Social Contracts for Political Accountability Print E-mail

Author: Emmanuel Areno, Executive Director, Iloilo Code NGOs, Inc, Philippines
Manjunath Sadashiva, CIVICUS

Social Contracts for Political Accountability (SCPA) between citizens and politicians/public officials were initiated in the late 90’s by some Philippine-based civil society organizations (CSOs) in order to promote transparent and accountable governance. Such contracts have since been used in many parts of Philippines, and in a range of countries around the world to pro-actively promote performance-based, platform-oriented politics and active citizenship. ICODE (Iloilo Caucus of Development NGOs), a provincial network of CSOs is one of the pioneers in the use of social contracts whose key approach has been “Accountability Not Lip Service” which is a public disclosure/feedback and performance evaluation mechanism driven by citizens’ queries.

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What is it?

What is it?

The SCPA is a binding written agreement between the stakeholders (i.e. those who govern and the governed) aimed at fostering transparent and accountable governance. They are tools for social accountability initiated by citizen groups to hold public officials, politicians and service providers to account for their conduct and performance in terms of service delivery, mandated responsibilities and public obligations. SCPA is aimed at ensuring regular interactive dialogue between citizen-voters and the specific government/political actor concerned, to fulfil their commitments to the development agenda defined in public platforms.

The SCPA is also intended to encourage active citizenship, leading to a more balanced relationship between politicians and citizens/civil society actors, and allowing the voice of the disadvantaged to be heard in the policy and planning process. The SCPA promotes performance-oriented leadership as citizens-voters begin to choose leaders not for “good speeches”, but for their “performance” and capacities to lead and govern. The SCPA provides a framework whereby participation can happen at different levels and civil society can participate for best results. In the Philippines, CSOs have used SCPA in conjunction with innovative modes of citizen engagement, emphasising the participation of a critical mass that can create social pressure. Ever since the model Local Government Units (LGUs) in the Philippines started institutionalizing performance accounting mechanisms through ordinances, the SCPAs have gone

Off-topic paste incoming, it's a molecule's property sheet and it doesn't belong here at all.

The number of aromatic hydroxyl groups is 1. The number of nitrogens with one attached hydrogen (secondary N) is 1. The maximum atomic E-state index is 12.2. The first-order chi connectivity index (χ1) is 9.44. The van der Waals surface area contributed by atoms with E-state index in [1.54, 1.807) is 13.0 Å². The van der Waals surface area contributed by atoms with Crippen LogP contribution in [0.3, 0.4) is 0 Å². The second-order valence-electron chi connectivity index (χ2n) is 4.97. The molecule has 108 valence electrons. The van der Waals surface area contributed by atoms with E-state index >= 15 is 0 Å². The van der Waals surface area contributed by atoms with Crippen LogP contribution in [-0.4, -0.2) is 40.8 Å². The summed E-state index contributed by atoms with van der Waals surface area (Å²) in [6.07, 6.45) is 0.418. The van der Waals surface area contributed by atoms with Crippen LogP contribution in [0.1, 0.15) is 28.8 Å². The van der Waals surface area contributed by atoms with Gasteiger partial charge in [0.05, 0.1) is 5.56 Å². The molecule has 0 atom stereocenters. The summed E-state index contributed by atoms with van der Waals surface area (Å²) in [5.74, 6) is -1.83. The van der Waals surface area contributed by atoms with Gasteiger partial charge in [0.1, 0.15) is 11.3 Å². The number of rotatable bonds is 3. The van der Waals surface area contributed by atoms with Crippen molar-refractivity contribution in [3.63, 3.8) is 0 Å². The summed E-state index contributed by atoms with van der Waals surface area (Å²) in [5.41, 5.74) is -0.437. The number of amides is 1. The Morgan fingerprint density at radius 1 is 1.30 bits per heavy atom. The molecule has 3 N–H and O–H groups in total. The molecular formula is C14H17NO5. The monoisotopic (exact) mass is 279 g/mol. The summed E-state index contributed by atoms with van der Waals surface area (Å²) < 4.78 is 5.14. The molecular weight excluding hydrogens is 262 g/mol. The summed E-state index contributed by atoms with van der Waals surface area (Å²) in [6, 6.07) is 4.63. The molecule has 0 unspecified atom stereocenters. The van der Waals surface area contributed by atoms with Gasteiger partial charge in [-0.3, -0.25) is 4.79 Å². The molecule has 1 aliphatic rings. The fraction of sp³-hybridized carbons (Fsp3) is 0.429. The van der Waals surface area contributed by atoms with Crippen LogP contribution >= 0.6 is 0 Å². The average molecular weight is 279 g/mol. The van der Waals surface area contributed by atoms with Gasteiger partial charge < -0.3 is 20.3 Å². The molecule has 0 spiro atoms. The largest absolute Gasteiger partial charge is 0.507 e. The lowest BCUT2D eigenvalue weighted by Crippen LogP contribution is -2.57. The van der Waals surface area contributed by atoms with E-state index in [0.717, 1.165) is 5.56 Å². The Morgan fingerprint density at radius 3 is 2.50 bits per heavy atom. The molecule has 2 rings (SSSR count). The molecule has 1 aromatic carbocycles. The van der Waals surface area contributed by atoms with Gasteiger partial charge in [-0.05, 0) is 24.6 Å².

beyond the electoral phase and become integrated into the regular performance evaluation mechanisms of the public administration cycle.

How is it done?

How is it done?

The SCPA process involves five stages of activities spread over the pre-election and post election phase. The five stages are preceded by certain prerequisite activities such as: educating voters (typically conducted through a half-day programme in each village and, orienting and organizing local CSOs for engagement in electoral and local governance processes (at least six months prior to the elections).

A diagrammatic representation of the whole SCPA cycle is given on page 10 of the PDF version of this document.

Pre-election phase